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How to stay stronger longer

» Strong muscles: why they matter

» With or without weights

» What about a gym?

» A few simple precautions

Why lift weights?

If you think you’re not the weight-lifting type, think again. In gyms across the country, men and women of all sizes and ages are pumping iron. Take, for example, Mai Kassberg. In her sixties, she hits the gym three times a week, working out with free weights, weight machines and cardiovascular exercise machines (including a stair stepper, a treadmill and a cross-country ski machine). Why does she take time out for weight training?

Concern about osteoporosis, for starters. Any weight-bearing exercise helps to strengthen bones and prevent the bone-thinning disease. Other motivators for Mai: “Having stronger arms helps me with my golf swing, and I like the look of firm arms and legs.”

Weight training offers immediate benefits, too. “I feel so energized after a workout,” says Mai. “I’m ready to go and in a happy mood. On days when I don’t get to the gym, I feel sluggish.”

Mai’s advice to anyone who has yet to try strength training? “Go for it!”

You may have little interest in being able to do one-handed push-ups, as Jack Palance, then 73, did after receiving an Academy Award in 1992. But that doesn’t mean you should write off the idea of strength training. If you want to remain active, exercising your muscles can make all the difference.

Strong muscles: why they matter

By the age of 70, most people have lost at least 20 percent of the muscle strength they had when they were 30. This phenomenon disrupts balance and coordination. Bone strength also erodes with age, especially in people who aren’t active. The combination of weaker muscles and weaker bones frequently leads to falls.

With or without weights

Did you know some strength-training exercises don’t even require weights? Push-ups, sit-ups, leg lifts and arm curls, for example, are effective musclebuilders. They help men and women keep bones and muscles stronger longer. Plus, they help speed metabolism, decrease risk of diabetes, improve cholesterol levels and relieve arthritis pain.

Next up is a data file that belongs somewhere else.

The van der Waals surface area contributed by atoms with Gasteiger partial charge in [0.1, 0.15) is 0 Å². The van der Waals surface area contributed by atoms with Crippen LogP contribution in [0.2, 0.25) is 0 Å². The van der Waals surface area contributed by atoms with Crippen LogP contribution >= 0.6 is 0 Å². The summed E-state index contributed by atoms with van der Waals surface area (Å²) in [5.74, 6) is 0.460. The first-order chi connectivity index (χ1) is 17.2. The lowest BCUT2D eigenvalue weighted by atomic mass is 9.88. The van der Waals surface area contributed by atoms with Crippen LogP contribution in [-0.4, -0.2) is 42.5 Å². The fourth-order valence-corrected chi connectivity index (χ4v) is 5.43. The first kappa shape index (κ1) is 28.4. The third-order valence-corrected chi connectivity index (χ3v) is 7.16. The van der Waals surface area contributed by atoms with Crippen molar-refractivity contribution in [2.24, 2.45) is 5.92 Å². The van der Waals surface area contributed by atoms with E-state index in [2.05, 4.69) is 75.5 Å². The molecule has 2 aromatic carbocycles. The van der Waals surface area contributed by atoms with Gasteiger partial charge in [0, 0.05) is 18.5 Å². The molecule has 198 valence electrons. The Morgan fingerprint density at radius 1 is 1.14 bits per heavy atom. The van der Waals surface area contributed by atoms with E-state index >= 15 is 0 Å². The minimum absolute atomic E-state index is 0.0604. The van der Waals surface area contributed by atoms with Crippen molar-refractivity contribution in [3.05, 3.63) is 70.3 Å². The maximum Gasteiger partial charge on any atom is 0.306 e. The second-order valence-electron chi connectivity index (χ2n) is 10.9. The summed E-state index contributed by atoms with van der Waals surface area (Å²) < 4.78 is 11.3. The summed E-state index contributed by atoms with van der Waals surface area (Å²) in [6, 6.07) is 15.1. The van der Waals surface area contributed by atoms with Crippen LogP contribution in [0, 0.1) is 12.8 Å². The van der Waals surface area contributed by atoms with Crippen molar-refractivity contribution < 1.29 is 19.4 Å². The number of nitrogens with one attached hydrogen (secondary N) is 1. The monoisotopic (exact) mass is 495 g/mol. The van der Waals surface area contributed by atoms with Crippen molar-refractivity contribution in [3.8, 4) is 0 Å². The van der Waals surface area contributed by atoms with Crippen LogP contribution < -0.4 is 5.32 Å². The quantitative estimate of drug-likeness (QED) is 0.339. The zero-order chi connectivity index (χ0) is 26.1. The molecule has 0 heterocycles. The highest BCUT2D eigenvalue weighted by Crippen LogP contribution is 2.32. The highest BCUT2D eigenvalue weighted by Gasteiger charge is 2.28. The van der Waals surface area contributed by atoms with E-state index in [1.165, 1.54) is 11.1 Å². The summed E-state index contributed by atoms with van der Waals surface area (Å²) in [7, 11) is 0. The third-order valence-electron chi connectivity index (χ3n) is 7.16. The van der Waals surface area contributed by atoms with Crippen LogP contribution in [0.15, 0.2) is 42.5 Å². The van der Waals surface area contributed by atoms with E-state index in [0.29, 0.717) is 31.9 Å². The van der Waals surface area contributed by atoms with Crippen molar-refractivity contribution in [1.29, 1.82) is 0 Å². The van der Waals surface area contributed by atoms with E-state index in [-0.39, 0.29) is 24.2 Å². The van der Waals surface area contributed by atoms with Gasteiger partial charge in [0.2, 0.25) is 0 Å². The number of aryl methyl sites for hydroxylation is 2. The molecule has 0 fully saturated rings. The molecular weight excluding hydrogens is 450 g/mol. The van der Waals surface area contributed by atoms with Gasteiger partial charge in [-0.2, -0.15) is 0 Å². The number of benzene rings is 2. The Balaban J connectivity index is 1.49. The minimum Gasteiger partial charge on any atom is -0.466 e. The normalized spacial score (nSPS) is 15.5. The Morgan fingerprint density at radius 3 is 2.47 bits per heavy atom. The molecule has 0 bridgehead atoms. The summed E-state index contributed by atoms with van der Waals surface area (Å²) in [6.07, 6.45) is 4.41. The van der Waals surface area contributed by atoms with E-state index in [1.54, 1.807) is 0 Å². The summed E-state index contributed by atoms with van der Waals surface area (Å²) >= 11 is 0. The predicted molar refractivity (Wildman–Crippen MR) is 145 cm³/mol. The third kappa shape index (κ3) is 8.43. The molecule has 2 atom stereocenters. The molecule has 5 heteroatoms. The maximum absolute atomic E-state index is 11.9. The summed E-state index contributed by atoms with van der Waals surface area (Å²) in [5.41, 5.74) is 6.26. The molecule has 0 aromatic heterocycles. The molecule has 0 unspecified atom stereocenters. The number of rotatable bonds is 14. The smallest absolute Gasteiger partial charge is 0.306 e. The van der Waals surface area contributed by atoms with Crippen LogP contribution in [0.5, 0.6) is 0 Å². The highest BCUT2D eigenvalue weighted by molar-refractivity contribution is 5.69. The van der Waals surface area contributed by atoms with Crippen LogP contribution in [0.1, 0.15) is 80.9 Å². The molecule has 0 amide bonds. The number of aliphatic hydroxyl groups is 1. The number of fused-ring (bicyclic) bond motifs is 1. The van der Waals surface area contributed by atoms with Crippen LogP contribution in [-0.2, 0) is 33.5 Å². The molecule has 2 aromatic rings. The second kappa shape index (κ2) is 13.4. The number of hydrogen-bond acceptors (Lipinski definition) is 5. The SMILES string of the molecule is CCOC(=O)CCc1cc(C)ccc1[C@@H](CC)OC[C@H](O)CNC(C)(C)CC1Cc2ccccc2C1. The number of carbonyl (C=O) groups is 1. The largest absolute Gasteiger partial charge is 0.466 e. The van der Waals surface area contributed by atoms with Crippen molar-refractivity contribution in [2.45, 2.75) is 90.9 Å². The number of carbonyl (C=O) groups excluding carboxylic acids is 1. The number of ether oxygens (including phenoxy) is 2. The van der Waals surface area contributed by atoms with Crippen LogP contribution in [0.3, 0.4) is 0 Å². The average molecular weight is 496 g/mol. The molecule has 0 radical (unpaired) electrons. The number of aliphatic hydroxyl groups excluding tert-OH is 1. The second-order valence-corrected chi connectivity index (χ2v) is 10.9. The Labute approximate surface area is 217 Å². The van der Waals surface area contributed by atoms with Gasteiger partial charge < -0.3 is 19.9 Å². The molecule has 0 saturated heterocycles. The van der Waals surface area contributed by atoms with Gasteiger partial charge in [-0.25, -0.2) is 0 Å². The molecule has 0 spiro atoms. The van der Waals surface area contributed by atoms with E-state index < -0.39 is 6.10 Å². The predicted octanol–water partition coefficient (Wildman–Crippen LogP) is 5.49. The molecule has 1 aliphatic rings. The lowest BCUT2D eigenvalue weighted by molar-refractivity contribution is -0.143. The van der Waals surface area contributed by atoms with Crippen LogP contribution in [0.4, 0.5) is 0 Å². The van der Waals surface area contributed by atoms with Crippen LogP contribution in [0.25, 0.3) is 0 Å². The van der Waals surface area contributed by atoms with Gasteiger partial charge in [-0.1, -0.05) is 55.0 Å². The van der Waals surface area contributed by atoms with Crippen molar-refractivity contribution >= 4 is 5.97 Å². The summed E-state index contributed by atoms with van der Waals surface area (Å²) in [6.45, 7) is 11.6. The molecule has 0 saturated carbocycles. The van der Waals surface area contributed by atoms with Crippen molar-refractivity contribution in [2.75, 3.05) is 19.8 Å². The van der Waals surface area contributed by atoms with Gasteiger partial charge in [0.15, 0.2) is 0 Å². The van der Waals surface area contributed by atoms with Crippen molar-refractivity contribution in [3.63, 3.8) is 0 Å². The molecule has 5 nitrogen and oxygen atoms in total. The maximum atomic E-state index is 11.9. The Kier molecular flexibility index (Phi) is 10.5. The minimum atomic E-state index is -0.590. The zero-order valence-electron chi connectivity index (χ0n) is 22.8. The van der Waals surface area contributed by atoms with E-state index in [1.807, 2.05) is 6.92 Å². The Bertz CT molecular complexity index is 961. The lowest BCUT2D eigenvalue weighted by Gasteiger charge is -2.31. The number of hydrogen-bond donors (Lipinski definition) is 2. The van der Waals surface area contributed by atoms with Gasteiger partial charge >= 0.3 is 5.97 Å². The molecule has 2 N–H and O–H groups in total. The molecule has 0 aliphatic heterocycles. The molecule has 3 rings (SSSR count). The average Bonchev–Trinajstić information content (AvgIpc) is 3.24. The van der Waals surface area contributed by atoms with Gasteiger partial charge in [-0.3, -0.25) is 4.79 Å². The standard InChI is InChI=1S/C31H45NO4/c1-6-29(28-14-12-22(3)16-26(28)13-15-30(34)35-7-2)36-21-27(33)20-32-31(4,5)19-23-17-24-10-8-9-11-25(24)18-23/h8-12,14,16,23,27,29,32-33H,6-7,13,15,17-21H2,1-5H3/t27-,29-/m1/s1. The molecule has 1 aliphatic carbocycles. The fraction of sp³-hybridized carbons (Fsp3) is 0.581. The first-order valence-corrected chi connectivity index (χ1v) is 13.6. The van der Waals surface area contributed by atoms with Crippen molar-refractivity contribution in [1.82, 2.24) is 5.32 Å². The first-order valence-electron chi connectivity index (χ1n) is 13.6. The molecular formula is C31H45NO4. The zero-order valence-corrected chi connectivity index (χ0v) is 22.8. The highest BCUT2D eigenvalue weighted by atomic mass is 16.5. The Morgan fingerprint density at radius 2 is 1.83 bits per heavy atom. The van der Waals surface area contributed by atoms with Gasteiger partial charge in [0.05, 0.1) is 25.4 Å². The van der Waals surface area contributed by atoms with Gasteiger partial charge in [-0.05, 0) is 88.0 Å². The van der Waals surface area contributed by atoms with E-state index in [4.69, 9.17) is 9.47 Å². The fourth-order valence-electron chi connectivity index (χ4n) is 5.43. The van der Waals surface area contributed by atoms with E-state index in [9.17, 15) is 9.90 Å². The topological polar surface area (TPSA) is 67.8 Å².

What about a gym?

If you’re thinking about trying a gym, find one that offers introductory sessions. A trainer will show you how to use the equipment and help design a personalized routine. You’ll probably be advised to lift an amount of weight that will tire you after eight to 12 repetitions. To improve muscle strength —and then maintain the improvement—plan to work out three times a week.

Most likely, the trainer will show you how to use both free weights and weight machines. Although they may look scary, weight machines generally are easier and safer to use than free weights.

A few simple precautions

Always warm up before exercising your muscles. March in place, ride a stationary bicycle or walk on a treadmill for 10 minutes. Then do some stretches to prepare the muscles you intend to work. Stretch muscles again after using them. (Don’t forget to get your healthcare provider’s approval before starting any new exercise program.)

The potential benefits of resistance training make it well worth fitting into your schedule. Who knows, the next time you get some good news, you may want to do a few one-handed push-ups of your own!

© 2014 Dowden Health Media